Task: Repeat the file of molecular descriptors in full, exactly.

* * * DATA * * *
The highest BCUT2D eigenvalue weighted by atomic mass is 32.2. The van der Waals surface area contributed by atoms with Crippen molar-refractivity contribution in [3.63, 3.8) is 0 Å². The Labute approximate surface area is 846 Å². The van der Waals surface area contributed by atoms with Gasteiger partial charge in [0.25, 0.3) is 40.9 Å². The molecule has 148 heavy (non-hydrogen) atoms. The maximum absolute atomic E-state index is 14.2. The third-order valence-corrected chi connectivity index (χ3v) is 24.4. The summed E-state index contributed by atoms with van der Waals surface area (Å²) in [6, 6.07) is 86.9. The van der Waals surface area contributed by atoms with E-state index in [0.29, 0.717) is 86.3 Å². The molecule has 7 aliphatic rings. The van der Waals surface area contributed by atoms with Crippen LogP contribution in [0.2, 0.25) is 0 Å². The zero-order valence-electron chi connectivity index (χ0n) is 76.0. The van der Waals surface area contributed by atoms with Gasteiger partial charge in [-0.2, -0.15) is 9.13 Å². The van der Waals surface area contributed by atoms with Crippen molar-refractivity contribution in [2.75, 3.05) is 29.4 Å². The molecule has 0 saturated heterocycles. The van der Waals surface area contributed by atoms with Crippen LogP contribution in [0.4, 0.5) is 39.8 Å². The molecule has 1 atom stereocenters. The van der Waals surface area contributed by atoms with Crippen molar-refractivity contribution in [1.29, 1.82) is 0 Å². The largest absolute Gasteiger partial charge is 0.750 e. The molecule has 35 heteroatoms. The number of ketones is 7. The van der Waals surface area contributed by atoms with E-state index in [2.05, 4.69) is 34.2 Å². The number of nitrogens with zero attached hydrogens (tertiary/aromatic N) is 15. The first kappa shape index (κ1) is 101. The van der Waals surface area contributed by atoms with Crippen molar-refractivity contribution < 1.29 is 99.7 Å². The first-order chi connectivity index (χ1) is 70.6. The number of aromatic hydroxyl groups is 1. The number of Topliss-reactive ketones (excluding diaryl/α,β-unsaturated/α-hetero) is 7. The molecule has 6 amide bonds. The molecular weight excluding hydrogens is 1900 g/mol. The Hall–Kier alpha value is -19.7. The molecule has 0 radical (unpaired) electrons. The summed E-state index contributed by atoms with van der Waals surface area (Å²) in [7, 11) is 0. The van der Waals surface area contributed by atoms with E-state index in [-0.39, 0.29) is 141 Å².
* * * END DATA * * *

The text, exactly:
The highest BCUT2D eigenvalue weighted by atomic mass is 32.2. The van der Waals surface area contributed by atoms with Crippen molar-refractivity contribution in [3.63, 3.8) is 0 Å². The Labute approximate surface area is 846 Å². The van der Waals surface area contributed by atoms with Gasteiger partial charge in [0.25, 0.3) is 40.9 Å². The molecule has 148 heavy (non-hydrogen) atoms. The maximum absolute atomic E-state index is 14.2. The third-order valence-corrected chi connectivity index (χ3v) is 24.4. The summed E-state index contributed by atoms with van der Waals surface area (Å²) in [6, 6.07) is 86.9. The van der Waals surface area contributed by atoms with E-state index in [0.29, 0.717) is 86.3 Å². The molecule has 7 aliphatic rings. The van der Waals surface area contributed by atoms with Crippen LogP contribution in [0.2, 0.25) is 0 Å². The zero-order valence-electron chi connectivity index (χ0n) is 76.0. The van der Waals surface area contributed by atoms with Gasteiger partial charge in [-0.2, -0.15) is 9.13 Å². The van der Waals surface area contributed by atoms with Crippen molar-refractivity contribution in [2.75, 3.05) is 29.4 Å². The molecule has 0 saturated heterocycles. The van der Waals surface area contributed by atoms with Crippen LogP contribution in [0.4, 0.5) is 39.8 Å². The molecule has 1 atom stereocenters. The van der Waals surface area contributed by atoms with Crippen molar-refractivity contribution in [1.29, 1.82) is 0 Å². The largest absolute Gasteiger partial charge is 0.750 e. The molecule has 35 heteroatoms. The number of ketones is 7. The van der Waals surface area contributed by atoms with E-state index in [2.05, 4.69) is 34.2 Å². The number of nitrogens with zero attached hydrogens (tertiary/aromatic N) is 15. The first kappa shape index (κ1) is 101. The van der Waals surface area contributed by atoms with Crippen molar-refractivity contribution < 1.29 is 99.7 Å². The first-order chi connectivity index (χ1) is 70.6. The number of aromatic hydroxyl groups is 1. The number of Topliss-reactive ketones (excluding diaryl/α,β-unsaturated/α-hetero) is 7. The molecule has 6 amide bonds. The molecular weight excluding hydrogens is 1900 g/mol. The Hall–Kier alpha value is -19.7. The molecule has 0 radical (unpaired) electrons. The summed E-state index contributed by atoms with van der Waals surface area (Å²) in [7, 11) is 0. The van der Waals surface area contributed by atoms with E-state index in [-0.39, 0.29) is 141 Å².